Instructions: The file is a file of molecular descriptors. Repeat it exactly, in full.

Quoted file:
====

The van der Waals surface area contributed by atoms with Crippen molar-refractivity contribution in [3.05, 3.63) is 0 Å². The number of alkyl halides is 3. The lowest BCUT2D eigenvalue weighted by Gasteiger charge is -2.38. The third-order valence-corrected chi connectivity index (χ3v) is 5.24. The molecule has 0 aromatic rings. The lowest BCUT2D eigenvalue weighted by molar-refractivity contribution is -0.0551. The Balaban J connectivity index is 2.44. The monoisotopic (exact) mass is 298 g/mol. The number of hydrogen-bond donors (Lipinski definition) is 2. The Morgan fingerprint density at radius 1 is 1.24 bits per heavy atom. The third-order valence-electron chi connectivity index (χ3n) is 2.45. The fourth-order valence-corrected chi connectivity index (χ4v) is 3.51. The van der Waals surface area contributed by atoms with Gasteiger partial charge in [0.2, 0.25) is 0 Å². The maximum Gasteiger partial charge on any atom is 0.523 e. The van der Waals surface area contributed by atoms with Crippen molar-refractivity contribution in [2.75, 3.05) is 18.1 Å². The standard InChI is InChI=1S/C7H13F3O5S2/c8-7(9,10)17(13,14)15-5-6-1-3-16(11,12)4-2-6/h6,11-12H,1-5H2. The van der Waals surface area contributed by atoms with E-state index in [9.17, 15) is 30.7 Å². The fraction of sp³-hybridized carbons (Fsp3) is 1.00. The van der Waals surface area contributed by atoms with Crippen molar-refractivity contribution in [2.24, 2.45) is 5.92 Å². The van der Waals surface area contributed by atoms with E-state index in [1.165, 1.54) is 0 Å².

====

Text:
The van der Waals surface area contributed by atoms with Crippen molar-refractivity contribution in [3.05, 3.63) is 0 Å². The number of alkyl halides is 3. The lowest BCUT2D eigenvalue weighted by Gasteiger charge is -2.38. The third-order valence-corrected chi connectivity index (χ3v) is 5.24. The molecule has 0 aromatic rings. The lowest BCUT2D eigenvalue weighted by molar-refractivity contribution is -0.0551. The Balaban J connectivity index is 2.44. The monoisotopic (exact) mass is 298 g/mol. The number of hydrogen-bond donors (Lipinski definition) is 2. The Morgan fingerprint density at radius 1 is 1.24 bits per heavy atom. The third-order valence-electron chi connectivity index (χ3n) is 2.45. The fourth-order valence-corrected chi connectivity index (χ4v) is 3.51. The van der Waals surface area contributed by atoms with Gasteiger partial charge in [0.2, 0.25) is 0 Å². The maximum Gasteiger partial charge on any atom is 0.523 e. The van der Waals surface area contributed by atoms with Crippen molar-refractivity contribution in [2.75, 3.05) is 18.1 Å². The standard InChI is InChI=1S/C7H13F3O5S2/c8-7(9,10)17(13,14)15-5-6-1-3-16(11,12)4-2-6/h6,11-12H,1-5H2. The van der Waals surface area contributed by atoms with E-state index in [9.17, 15) is 30.7 Å². The fraction of sp³-hybridized carbons (Fsp3) is 1.00. The van der Waals surface area contributed by atoms with Crippen molar-refractivity contribution in [2.24, 2.45) is 5.92 Å². The van der Waals surface area contributed by atoms with E-state index in [1.165, 1.54) is 0 Å².